Developer conned houseboat buyers

Published: Monday, 04 September 2017

A DEVELOPER conned two buyers that the houseboats they bought had 125 years mooring licences yet did not even have any mooring rights whatsoever.

Two couples paid Mick Djurberg a total of 1.8 million for two houseboats moored near Hampton Court on the Thames claiming they had 125 years mooring rights, but had none whatsoever, as the mooring had no residential permission, Alan Tilbury reports.

Charged £250 a day for mooring

It was early this year that the two couples purchased two houseboats from the developer with the claimed mooring rights, then when moving in were charged £250 a day for mooring, then discovered the site where they were moored had no resident mooring right whatsoever, and so took Mick Djurberg to court to claim back their money, (Two couples sue marina owner over 'worthless' houseboats.)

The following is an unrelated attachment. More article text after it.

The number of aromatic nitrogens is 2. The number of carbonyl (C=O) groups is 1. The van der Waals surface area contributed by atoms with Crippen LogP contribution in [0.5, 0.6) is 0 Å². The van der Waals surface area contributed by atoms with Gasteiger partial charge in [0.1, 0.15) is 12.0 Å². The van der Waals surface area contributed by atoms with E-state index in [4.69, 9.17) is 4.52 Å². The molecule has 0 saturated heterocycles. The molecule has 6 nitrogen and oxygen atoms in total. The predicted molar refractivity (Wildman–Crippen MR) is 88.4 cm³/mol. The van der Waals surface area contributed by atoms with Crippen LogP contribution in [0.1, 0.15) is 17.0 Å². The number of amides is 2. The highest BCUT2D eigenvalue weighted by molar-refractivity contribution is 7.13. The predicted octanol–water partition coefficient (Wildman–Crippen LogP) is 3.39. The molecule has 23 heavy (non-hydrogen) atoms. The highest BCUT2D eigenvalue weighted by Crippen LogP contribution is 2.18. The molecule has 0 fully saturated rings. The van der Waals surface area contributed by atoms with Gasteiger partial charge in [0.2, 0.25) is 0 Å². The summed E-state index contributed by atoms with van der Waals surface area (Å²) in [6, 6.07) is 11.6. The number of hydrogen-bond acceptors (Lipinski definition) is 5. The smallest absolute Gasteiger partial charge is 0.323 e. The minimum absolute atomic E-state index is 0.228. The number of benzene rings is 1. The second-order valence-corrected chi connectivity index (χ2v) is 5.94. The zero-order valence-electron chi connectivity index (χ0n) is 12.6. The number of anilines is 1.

On Friday the Court found in favour of the two couples and ordered Djurberg to pay back the £1.8 million for two houseboats by the High Court for misrepresentation and breach of contract.

Could not legally moor

The court found that Djurberg led his clients to believe extended mooring licences were included in the price of the two custom-built houseboats, but found there was 'no public right by which they could lawfully moor their houseboats for permanent or residential use' on the site.

Jennifer Small paid £1.25m for a three story houseboat,  was charged £250 a day for mooring then discovered there were no mooring rights.

Lived in it five and half weeks

Fiona Johnstone paid £850,000 for her houseboat, but lived in it for only five and a half weeks before the council told her she had no mooring rights to live at the site.

When handing down the judgement, Murray Rosen QC described Djurberg as an 'unusual man, with a complex relationship with the truth'.